jQuery.webfonts and jQuery.IME continue to be in maintenance mode with new input methods added to our repository this month. jQuery.ULS is being actively updated to reflect design changes suggested by the Product team as well as bug fixes.

Language Engineering Communications and Outreach

The Language Mavens met and discussed areas they can contribute to for Language tools. As part of GSoC 2013, all developers on the team are set to mentor 4 Language Engineering projects supporting jQuery.IME, Language Coverage Matrix, RTL support for Visual Editor and Translate mobile app. Monthly office hours and bug triage were held. The team continued to report and blog on its activities. Hackathon organization and participation at Amsterdam and Tel Aviv were very successful.


Wikipedia Zero

This month, the team launched Wikipedia Zero with Mobilink in Pakistan, refactored legacy codebase, migrated configuration from monolithic wiki articles to per-carrier JSON configuration blobs, generated utility scripts, patched legacy hyperlink redirect and content rendering bugs, and supported partner on-boarding.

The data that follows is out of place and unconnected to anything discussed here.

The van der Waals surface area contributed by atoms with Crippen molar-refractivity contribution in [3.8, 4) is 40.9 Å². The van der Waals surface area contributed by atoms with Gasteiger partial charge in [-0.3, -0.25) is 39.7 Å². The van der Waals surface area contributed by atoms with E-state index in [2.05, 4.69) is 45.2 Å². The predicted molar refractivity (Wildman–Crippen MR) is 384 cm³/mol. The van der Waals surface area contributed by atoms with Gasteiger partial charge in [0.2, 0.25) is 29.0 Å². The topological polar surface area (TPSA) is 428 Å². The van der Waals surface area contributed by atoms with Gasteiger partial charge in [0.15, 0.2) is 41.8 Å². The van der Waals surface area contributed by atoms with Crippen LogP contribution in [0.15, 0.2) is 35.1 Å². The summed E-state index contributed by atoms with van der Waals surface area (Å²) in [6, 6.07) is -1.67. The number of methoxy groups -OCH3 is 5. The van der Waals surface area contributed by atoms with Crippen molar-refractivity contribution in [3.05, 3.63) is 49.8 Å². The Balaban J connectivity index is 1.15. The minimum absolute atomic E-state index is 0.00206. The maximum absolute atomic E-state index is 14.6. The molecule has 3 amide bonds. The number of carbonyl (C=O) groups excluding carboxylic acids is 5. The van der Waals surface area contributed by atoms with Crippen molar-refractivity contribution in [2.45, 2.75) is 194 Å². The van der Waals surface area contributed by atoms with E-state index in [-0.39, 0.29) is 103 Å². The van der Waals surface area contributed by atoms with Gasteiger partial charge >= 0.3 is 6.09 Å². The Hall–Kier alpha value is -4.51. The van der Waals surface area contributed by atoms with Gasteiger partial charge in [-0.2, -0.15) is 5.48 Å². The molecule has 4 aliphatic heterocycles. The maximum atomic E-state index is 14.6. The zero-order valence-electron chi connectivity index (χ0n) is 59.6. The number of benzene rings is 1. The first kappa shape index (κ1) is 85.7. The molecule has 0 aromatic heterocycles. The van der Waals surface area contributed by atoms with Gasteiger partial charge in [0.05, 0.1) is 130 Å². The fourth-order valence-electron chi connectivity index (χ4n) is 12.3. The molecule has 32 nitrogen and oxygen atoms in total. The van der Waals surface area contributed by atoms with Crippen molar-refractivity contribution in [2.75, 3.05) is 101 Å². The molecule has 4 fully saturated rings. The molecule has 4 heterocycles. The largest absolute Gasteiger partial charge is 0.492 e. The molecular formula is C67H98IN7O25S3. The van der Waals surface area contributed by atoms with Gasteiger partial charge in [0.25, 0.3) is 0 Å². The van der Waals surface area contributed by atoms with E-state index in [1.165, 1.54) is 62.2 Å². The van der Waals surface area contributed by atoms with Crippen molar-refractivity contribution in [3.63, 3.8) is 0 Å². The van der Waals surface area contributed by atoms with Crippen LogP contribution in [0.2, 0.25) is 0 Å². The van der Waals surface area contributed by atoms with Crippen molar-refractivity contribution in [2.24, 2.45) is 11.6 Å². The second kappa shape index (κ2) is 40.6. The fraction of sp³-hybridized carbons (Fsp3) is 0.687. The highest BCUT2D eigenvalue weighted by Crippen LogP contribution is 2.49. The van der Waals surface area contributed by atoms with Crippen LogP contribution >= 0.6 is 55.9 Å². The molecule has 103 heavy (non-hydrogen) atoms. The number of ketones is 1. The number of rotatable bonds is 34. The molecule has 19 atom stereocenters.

Mobile Web Photo Upload

This month, we’ve pushed the ‘Nearby’ view to the stable version of the mobile site. Now, with a location-aware device, you can easily identify articles close to your current location. We’ve also made ongoing improvements to photo uploads and the photo upload experience, including improved messaging around image quality and copyright requirements for new uploaders in the beta version of the mobile site. The upload features in general have been a great success, as we’ve sustained over 1000 unique uploaders over the last two months. We are continuing to experiment in the beta version of the site with improvements to article editing, an improved reorganization of site navigation, Echo notifications, talk pages, and simplifying discovery of article actions (eg editing and watching). We plan to launch these beta features over the course of the next month.

Platform Engineering

MediaWiki Core

MediaWiki 1.21

MediaWiki 1.21.0 was released, followed by a MediaWiki 1.21.1 maintenance release.

MediaWiki 1.22

MediaWiki 1.22wmf3, wmf4, and wmf5 were deployed to Wikimedia sites during the month of May. This included one breaking change, gerrit change 49364.